Çiçek’s roadmap gets cold shoulder from AKP officials
ANKARA - Hürriyet Daily News
Deputy PM Bülent Arınç ( 2nd L) and Parliament Speaker Cemil Çiçek (2nd R) met warmly at a funeral ceremony held for Lt. Barış Kırıcı yesterday in Ankara. DAILY NEWS photo, Selahattin SÖNMEZBoth government spokesperson Bülent Arınç and ruling Justice and Development Party (AKP) spokesperson Hüseyin Çelik took pains yesterday not to use any hurtful phrases against Parliament Speaker Cemil Çiçek, a former veteran member of the AKP government, while criticizing his call for parties to gather together to take action against terrorism.
Still, both Arınç and Çelik made it clear that they do not approve of Çiçek’s call on political parties and civil society organizations, delivered in an 11-article written statement titled “National Consensus against Terror,” in which he emphasized the need to rush the democratization process in order to bring security-oriented measures to bear against the problem of terrorism.
Speaking to reporters, Deputy Prime Minister Arınç insisted that he, as the government’s spokesperson, was not the addressee of Çiçek’s recent call. Political parties and civil society organizations are the call’s intended audience, as mentioned in the text, and AKP executives may respond to this call if they wish, he said. Turkish public opinion should get over its habit of regarding the word “memorandum” as a purely military phrase, and instead should use the civilian meaning of the phrase, as a synonym for “reminder,” Arınç said.
“Why do people remember the events of March 12 [the 1971 military coup d’état], before the AKP [came to power], or the words of the chief of General Staff or other commanders of the Armed Forces: ‘watch your step Government! Resign,’ rather than considering richness of wording. [The word] has a civilian meaning too, doesn’t it? The civilian meaning of ‘memorandum’ is ‘reminder.’ … Çeçik is the speaker of parliament, which was elected by the people’s will. Of course he knows that there is no political meaning when [I] use the word ‘memorandum’ in a context referencing him, because he also adds richness to Turkish when he speaks. The speaker is not a stranger, he is a founder of our party.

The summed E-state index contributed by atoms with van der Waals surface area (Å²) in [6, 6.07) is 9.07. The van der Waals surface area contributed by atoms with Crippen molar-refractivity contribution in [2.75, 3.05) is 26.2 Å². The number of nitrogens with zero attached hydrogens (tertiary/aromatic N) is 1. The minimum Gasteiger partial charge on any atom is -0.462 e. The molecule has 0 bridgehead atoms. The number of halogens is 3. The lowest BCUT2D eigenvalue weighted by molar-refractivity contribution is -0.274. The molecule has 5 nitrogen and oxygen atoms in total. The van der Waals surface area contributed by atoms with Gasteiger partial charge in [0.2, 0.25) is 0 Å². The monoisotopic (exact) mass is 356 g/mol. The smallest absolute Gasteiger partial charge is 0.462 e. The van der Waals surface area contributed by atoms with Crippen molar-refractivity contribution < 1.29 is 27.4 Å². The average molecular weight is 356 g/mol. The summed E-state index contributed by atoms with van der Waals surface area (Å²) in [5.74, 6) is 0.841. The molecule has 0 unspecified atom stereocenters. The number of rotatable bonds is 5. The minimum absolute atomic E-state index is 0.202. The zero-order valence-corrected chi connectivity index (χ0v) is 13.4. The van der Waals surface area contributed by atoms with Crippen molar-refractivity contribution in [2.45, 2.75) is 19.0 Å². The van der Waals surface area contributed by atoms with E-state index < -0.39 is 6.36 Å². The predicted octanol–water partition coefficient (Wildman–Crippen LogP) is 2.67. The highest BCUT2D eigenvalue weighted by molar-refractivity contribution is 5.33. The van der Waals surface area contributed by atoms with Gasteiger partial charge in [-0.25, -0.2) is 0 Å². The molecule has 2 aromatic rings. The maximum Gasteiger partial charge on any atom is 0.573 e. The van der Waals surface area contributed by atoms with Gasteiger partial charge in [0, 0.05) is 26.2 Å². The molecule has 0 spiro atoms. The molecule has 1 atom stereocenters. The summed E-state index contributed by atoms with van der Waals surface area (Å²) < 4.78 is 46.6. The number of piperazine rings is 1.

He has taken charge in the Cabinet in every government cycle, and he is doing his job perfectly as parliament speaker. Beyond our personal fondness, no one can say that we do not have same ideas, opinons and discipline,” Arınç said. “The speaker did this: He made a consensus declaration. I would like to draw this parallel with a written letter: There is a written letter, but who will receive the letter? There must be an envelope, and there must be a receiving address written on the envelope in order to send it.”
Later in the day, Arınç and Çiçek met warmly at a funeral ceremony held for Lt. Barış Kırıcı, who died after having survived a helicopter crash on July 22.
Later in the afternoon, it was AKP deputy chair and spokesperson Hüseyin Çelik’s turn to comment on the issue, speaking at a press conference following meetings of the party’s Central Executive Board (MYK) and Central Decision and Executive Board (MKYK).
“Our parliament speaker has issued an 11-article statement. The Turkish Parliament is the place where the national will is made manifest. It is something to be heeded, if he makes a declaration of intent on his own behalf. He said ‘I made a statement like this under the title of Citizen Cemil Çiçek,’” Çelik said. “We might have wished that he would make this [statement] on such an important matter, and which advises meeting together to discuss sensitive issues jointly, [together] with the deputy chairs of the parliamentary groups,” he said. “As for its origin, this offer is well meant, and it is extremely meaningful that everyone should have a common attitude against terrorism, but I should say that this offer also includes some problematic parts in terms of the method and procedure it recommends.”
Irony of fate
Ironically, the AKP government’s response to the well-known military memorandum issued on April 27, 2007 against current President Abdullah Gül’s candidacy for presidency was read out by then-government spokesperson Çiçek.
The General Staff had posted a midnight memorandum against the government on its website on April 27, 2007, during the presidential election. Çiçek had read out the response on April 28, 2007.